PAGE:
I have 3 kids so much of my day is loaded with kid activities, Girl Scout events, park play dates, and just being a full time mom. My youngest was born in August of last year, so life as a designer often comes second to the life with a baby. In order to continue my obsession with pattern design, you’ll regularly find me up before the sun rises with an extra large cup of coffee and my iPad. I often find that designing in the afternoon and evenings is impossible, but as long as I get some design time in first thing in the morning then I feel accomplished– like I’ve made progress that day– and just that feeling of accomplishment is enough to get me up before the sunrise again the next day. I think that’s what I enjoy the most about creating art. I take an idea from my head and put it into existence and out into the world. And then when I’m done with that project, I experience the achievement of doing something so many people are afraid to do.
Tell us about some of your collaborations with clients like Waste Management & Town Shirt. Sustainability is such an important value in my life. Before my art career, I made a living as a recycling community outreach specialist– so yeah that was probably me talking about trash at your kid’s school assemblies! I strive to find clients that have a similar mindset and luckily I’ve found several including Townshirt, Geometry House, and Waste Management. I connected with Townshirt initially through Upwork and have been working with them for 2 years. Townshirt creates sustainably made hiking shirts with flora and fauna for specific hiking trails. Similarly, I’ve been working with Geometry House for 2 years after they approached me via Instagram! Their products include sustainable kitchen towels and home items made from recycled plastic. (Also big score that they’re produced right here in Southern California– my home base!)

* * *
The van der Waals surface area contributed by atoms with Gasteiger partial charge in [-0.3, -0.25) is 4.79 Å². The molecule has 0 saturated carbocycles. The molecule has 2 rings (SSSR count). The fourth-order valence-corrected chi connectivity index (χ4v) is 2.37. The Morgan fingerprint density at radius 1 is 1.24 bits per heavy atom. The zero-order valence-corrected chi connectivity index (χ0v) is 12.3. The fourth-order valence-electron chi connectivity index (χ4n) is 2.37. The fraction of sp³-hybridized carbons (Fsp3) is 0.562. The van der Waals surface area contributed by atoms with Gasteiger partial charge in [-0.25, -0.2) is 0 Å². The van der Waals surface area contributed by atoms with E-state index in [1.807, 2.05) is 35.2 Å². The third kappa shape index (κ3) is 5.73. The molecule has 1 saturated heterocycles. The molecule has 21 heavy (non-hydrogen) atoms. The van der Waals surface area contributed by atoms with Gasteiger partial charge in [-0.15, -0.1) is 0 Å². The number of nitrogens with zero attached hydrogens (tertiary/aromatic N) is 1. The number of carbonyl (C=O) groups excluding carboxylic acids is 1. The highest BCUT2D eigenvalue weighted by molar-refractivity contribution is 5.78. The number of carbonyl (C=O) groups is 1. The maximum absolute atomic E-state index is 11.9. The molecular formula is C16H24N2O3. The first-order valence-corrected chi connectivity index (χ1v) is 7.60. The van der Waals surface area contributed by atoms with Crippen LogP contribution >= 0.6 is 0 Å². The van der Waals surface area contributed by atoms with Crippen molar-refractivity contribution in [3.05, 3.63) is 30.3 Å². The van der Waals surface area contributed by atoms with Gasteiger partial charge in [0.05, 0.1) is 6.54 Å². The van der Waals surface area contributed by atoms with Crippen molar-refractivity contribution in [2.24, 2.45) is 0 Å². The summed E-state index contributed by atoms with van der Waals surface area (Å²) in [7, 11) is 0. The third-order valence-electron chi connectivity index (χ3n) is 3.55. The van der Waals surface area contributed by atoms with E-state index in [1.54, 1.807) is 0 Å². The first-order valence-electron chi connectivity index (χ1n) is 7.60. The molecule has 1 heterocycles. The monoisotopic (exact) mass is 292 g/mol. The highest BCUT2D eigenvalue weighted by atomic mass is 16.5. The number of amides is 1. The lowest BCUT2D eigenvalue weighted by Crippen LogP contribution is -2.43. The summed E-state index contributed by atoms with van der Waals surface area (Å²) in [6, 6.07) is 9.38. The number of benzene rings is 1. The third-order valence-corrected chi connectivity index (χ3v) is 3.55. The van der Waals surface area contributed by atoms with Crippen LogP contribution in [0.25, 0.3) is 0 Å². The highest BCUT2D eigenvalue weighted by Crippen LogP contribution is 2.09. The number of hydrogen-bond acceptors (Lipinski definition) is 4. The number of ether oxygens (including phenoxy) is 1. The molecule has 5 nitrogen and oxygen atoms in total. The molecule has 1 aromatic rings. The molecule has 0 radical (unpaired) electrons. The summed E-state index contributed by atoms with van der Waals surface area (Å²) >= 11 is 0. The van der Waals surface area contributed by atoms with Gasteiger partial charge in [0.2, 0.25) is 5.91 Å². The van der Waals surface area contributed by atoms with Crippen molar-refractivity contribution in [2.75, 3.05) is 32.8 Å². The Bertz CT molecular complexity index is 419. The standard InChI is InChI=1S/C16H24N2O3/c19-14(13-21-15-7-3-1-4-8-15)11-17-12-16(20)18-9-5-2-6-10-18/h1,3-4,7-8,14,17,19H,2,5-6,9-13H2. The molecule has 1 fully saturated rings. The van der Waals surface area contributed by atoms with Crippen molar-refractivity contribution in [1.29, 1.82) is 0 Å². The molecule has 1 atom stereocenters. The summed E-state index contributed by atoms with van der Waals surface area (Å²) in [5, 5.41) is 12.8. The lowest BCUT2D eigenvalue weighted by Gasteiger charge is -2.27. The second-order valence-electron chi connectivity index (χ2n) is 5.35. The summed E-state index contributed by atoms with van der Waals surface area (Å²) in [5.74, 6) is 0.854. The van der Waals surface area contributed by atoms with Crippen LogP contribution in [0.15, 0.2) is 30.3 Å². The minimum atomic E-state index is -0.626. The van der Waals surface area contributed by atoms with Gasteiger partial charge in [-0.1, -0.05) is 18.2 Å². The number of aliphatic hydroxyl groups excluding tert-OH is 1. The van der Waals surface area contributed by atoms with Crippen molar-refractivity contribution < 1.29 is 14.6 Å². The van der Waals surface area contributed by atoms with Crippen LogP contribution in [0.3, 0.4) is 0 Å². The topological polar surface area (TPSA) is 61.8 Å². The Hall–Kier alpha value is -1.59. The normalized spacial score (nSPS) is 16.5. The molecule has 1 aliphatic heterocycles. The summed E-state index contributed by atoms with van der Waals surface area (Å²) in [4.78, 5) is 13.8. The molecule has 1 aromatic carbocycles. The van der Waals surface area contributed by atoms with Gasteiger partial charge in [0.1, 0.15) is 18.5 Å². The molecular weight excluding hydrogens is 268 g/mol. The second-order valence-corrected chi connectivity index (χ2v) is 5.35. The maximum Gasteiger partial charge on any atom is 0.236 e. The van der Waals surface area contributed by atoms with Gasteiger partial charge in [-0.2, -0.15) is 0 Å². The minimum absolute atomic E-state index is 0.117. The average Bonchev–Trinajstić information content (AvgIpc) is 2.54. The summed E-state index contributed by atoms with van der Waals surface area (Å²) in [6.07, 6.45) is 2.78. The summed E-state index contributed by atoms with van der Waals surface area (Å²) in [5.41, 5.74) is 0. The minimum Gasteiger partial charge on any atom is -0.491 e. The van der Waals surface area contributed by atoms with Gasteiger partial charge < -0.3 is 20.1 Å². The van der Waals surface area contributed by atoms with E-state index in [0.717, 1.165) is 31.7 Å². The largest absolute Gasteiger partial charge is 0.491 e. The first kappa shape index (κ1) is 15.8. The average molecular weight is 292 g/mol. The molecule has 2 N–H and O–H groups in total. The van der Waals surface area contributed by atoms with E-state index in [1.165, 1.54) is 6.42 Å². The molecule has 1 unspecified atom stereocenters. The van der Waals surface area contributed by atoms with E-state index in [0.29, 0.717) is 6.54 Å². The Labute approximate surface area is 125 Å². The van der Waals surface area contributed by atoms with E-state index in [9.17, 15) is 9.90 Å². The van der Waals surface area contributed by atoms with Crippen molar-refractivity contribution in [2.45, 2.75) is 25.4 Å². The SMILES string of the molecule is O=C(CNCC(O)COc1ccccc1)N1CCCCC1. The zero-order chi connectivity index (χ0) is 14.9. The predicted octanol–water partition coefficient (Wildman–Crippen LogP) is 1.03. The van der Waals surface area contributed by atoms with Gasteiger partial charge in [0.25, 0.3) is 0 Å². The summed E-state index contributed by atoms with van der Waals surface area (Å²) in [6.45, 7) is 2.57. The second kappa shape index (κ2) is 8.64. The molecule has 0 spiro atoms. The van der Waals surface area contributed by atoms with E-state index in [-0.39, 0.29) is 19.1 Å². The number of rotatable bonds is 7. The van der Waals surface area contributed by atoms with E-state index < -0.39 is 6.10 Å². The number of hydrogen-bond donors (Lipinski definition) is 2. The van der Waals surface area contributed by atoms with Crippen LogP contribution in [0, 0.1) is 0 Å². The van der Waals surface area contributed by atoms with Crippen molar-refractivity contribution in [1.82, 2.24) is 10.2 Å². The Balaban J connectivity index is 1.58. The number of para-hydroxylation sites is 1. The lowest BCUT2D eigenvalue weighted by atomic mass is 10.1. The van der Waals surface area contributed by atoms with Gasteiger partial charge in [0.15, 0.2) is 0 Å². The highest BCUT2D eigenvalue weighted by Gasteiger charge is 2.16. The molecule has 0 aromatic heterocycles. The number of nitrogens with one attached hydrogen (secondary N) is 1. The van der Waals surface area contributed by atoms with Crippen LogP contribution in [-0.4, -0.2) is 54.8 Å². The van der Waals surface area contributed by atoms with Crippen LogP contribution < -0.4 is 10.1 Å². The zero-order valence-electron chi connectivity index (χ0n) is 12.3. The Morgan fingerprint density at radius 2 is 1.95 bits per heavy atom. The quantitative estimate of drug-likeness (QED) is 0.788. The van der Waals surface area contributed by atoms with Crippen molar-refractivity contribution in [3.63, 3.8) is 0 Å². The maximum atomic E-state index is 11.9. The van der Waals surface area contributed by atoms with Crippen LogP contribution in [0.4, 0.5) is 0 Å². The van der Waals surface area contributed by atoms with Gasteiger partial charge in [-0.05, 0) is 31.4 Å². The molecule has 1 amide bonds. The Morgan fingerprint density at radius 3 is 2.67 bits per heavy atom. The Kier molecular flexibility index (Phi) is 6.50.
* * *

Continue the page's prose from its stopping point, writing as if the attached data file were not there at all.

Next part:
Lastly, Waste Management is a special circumstance because they’re the company I worked for prior to my art life. Last year, my former boss reached out to me with a concept for an Organic Waste Recycling design. The design is so fresh and cute! It was printed on kitchen towels and reusable bags that WM gave away at local sustainable events to help raise awareness about the new law requiring Organic Recycling at your home.
You enjoy participating in the monthly Spoonflower challenges, what have you learned from these challenges?